back to article BBC boffins ponder abstruse Ikea-style way of transmitting telly

Future broadcasting could resemble IKEA flat pack furniture - with the bits and pieces of each transmission assembled at home, perhaps in ways not intended by the designer - if boffins at the BBC get their way. The traditional approach is to mix the media before it's transmitted in a linear stream. But brainboxes at BBC R&D …


This topic is closed for new posts.
  1. Anonymous Coward
    Anonymous Coward

    So we can disable the laugh track.

    Or maybe select how dumbed down we want an episode of Horizon. Though we's probably end up with just the opening and closing credits on that one.

    1. Ian Yates

      Re: So we can disable the laugh track.

      Or, apparently, we'll all form some kind of "conformation bias" and all cut out the same thing...

      I know the Beeb are famous for their birtspeak, but did he actually mean "conformation bias"?

      1. Robert Carnegie Silver badge

        He meant "confirmation bias".

        The blog text says "conformation bias", but the words are linked to Wikipedia on "Confirmation bias", so it's a typo - o and i being together on the keyboard.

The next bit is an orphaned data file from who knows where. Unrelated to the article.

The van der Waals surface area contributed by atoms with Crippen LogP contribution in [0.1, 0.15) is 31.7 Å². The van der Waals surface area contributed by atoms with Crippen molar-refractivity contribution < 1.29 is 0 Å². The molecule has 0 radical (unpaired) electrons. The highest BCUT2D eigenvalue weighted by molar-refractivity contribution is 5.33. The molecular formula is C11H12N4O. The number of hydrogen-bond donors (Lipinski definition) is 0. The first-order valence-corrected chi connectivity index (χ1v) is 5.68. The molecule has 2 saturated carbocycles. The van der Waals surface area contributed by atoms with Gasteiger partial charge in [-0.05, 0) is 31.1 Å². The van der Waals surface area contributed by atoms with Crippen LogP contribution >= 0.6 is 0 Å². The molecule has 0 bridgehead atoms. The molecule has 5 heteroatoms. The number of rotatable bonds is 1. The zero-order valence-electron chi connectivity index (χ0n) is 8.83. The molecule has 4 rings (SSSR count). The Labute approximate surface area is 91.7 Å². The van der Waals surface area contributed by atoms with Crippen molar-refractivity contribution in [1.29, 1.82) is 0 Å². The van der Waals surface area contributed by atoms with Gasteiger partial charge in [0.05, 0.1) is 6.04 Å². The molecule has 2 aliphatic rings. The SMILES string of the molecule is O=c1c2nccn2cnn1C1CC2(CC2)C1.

It's an interesting idea - but maybe easiest to deliver on a PC or similar powerful media player. I don't know if a Smart TV could do it. Hmm. Maybe with Android appearing in that market...

    2. Kay Burley ate my hamster

      Re: So we can disable the laugh track.

      Yup, or add and remove and component part. Say you want to remove the ticker from BBC News. Mr Orlowski seems to have avoided writing about any benefits and focussed solely on attacking the BBC as usual.

      I read the whole article and thought something wasn't right, when I saw the author I realised it was an Orlowski classic. ;)

      1. JeffyPooh

        Re: So we can disable the laugh track.

        " want to remove the ticker from BBC News..."

        Comic Lewis Black on (I think) CNN. He, as guest, forced them to remove the ticker. I assume it's on YouTube somewhere.

    3. Danny 4

      Re: So we can disable the laugh track.

      I'd like to disable the pointless pre-introductions and post-title-introductions in documentaries and just get on with the programme.

  2. graeme leggett Silver badge